Eddie Murphy Says He Doesn’t Regret His Old Jokes “Whatsoever” But Some Of Them Do Make Him Cringe, Talks Calling Out The Oscars In The 80s

Eddie Murphy says he doesn’t regret his old jokes, but some of them do make him cringe.

In a new interview with CBS Sunday Morning, the 58-year-old comedian revealed that he still laughs at “some of” his old standups but admits that some of the jokes make him uncomfortable. “Some of it, I cringe when I watch it,” he added. “I’m like, ‘Oh my God, I can’t believe I said that.’”

He continued, “I’ve seen (old) stuff (now) where you go like, ‘Oh, that’s – ooh.’ Yeah, you get a joke every now and then that’s cringey. But that’s not to say I don’t appreciate it. I can still appreciate it. And I’m looking at it within the context of the time. I’m going, ‘Okay, I’m a kid saying that.’”

Murphy also noted that he received criticism for some of his older material, telling CBS “in the moment, you kind of was like, ‘It is what it is.’” After self-reflecting, the Brooklyn native said he has no regrets “whatsoever.”

Despite times being different, Murphy was not excluded from criticism back then. One of the comedian’s most popular standups, “Delirious,” was filled with controversial jokes about AIDS and gay people. The standup was released in 1983, but the comic sent out a statement in 1996 apologizing for his words after gay activists demanded “The Late Show with David Letterman” cancel his appearance.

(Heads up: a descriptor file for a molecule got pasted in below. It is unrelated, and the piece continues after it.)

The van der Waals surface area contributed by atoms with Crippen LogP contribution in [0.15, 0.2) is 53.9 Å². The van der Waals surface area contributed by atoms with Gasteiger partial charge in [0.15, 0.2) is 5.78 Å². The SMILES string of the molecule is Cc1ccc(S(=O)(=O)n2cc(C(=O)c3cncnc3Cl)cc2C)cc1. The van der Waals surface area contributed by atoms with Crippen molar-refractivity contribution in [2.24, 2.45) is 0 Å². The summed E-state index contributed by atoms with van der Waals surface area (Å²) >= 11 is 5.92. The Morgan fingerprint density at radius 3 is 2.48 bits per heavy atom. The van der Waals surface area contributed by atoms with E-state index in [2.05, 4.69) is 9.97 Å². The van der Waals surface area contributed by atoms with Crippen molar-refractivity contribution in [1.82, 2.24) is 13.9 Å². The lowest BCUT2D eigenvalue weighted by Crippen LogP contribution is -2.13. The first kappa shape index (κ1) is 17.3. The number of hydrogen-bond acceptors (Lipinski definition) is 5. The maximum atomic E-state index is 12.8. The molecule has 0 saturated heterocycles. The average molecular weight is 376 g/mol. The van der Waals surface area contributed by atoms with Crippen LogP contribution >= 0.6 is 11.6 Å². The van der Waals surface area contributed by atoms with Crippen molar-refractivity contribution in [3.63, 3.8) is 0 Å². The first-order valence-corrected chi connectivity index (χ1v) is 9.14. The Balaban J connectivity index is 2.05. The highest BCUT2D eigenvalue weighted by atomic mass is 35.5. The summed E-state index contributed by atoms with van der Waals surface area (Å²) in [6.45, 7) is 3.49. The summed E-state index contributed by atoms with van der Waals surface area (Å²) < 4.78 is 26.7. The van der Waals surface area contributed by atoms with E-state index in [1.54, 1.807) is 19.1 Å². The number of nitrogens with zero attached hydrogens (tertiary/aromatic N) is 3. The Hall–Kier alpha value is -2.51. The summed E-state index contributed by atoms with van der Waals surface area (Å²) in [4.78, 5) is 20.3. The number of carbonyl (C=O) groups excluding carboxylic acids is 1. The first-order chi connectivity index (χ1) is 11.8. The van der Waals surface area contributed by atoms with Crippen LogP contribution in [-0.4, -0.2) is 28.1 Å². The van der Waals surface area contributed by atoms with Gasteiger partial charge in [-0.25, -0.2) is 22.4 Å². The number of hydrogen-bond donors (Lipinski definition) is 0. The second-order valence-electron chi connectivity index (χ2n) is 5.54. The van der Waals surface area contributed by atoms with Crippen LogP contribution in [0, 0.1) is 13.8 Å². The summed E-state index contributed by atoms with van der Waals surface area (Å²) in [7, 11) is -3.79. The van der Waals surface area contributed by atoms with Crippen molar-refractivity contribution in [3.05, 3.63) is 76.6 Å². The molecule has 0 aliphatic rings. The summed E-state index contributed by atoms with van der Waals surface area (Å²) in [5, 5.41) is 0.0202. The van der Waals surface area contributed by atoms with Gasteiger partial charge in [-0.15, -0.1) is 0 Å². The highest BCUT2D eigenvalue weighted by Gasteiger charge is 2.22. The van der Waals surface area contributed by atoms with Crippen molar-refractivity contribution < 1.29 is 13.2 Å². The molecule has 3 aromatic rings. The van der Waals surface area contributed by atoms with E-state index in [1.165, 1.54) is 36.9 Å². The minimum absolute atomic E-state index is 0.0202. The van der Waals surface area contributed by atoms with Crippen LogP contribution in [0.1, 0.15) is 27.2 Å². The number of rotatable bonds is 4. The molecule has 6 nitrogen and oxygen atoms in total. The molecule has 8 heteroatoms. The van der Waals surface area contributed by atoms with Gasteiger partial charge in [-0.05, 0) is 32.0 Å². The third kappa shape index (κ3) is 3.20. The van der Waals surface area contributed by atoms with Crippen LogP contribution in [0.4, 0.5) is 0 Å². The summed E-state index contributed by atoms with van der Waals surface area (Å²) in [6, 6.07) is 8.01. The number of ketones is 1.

“I deeply regret any pain all this has caused,” Murphy said in the statement. “Just like the rest of the world, I am more educated about AIDS in 1996 than I was in 1981,” Murphy said. “I know how serious an issue AIDS is the world over,” he added. “I know that AIDS isn’t funny. It’s 1996, and I’m a lot smarter about AIDS now.”

Murphy also said he had no regrets after calling out the Oscars back in 1988. Like today, the Oscars neglected communities of color within film, and Murphy made it a point to call attention to its lack of diversity. “I’m going to give this award, black people will not ride the caboose of society, and we’re not going to bring up the rear anymore,” Murphy said.

“At the time, did you have people saying, ‘Ooh, Eddie, you shouldn’t have done that,” the interviewer asked.  “No,” he replied. “You know what’s interesting? After I said that, it went the exact opposite way. There was no mention – it was almost like I wasn’t at the awards that night. The next day, there was no mention of it in the papers. Not a blip. And there were no pictures of me at the Oscars.” The interviewer then mentioned how the comedian said he wouldn’t get nominated because of his remarks. “And then I didn’t get nominated for Oscars for years!” The journalist asked, “You think that had something to do with it?” Murphy replied, “I don’t know. What do you think?”

Murphy said that being comfortable with who he is and having God by his side is all he needs. “I’ve always been really comfortable in my skin. It’s ’cause I’ve always been grounded spiritually, you know? I believe in God, and I believe in prayer.”

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